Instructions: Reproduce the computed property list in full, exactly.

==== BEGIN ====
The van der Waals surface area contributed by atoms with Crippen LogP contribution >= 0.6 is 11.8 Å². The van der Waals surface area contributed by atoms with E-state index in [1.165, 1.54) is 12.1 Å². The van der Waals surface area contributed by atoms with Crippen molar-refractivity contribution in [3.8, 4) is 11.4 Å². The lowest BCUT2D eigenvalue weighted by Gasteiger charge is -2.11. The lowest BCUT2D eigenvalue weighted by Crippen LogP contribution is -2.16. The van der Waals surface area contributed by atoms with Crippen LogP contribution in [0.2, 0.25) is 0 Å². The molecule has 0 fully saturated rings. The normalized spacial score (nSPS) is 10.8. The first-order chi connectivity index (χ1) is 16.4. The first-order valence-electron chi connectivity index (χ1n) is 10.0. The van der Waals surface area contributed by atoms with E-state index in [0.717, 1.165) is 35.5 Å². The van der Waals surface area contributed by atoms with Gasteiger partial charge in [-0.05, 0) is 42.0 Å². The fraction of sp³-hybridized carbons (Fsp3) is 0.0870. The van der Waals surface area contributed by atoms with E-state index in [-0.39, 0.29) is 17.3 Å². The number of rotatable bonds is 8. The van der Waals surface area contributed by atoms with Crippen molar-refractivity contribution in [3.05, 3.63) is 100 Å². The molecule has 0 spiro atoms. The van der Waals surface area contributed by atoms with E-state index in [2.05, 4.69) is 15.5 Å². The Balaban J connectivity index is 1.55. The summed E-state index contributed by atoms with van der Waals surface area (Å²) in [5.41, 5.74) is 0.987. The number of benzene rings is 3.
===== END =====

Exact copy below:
The van der Waals surface area contributed by atoms with Crippen LogP contribution >= 0.6 is 11.8 Å². The van der Waals surface area contributed by atoms with E-state index in [1.165, 1.54) is 12.1 Å². The van der Waals surface area contributed by atoms with Crippen molar-refractivity contribution in [3.8, 4) is 11.4 Å². The lowest BCUT2D eigenvalue weighted by Gasteiger charge is -2.11. The lowest BCUT2D eigenvalue weighted by Crippen LogP contribution is -2.16. The van der Waals surface area contributed by atoms with Crippen LogP contribution in [0.2, 0.25) is 0 Å². The molecule has 0 fully saturated rings. The normalized spacial score (nSPS) is 10.8. The first-order chi connectivity index (χ1) is 16.4. The first-order valence-electron chi connectivity index (χ1n) is 10.0. The van der Waals surface area contributed by atoms with E-state index in [0.717, 1.165) is 35.5 Å². The van der Waals surface area contributed by atoms with Gasteiger partial charge in [-0.05, 0) is 42.0 Å². The fraction of sp³-hybridized carbons (Fsp3) is 0.0870. The van der Waals surface area contributed by atoms with E-state index in [-0.39, 0.29) is 17.3 Å². The number of rotatable bonds is 8. The van der Waals surface area contributed by atoms with Crippen molar-refractivity contribution in [3.05, 3.63) is 100 Å². The molecule has 0 spiro atoms. The van der Waals surface area contributed by atoms with E-state index in [2.05, 4.69) is 15.5 Å². The Balaban J connectivity index is 1.55. The summed E-state index contributed by atoms with van der Waals surface area (Å²) in [5.41, 5.74) is 0.987. The number of benzene rings is 3.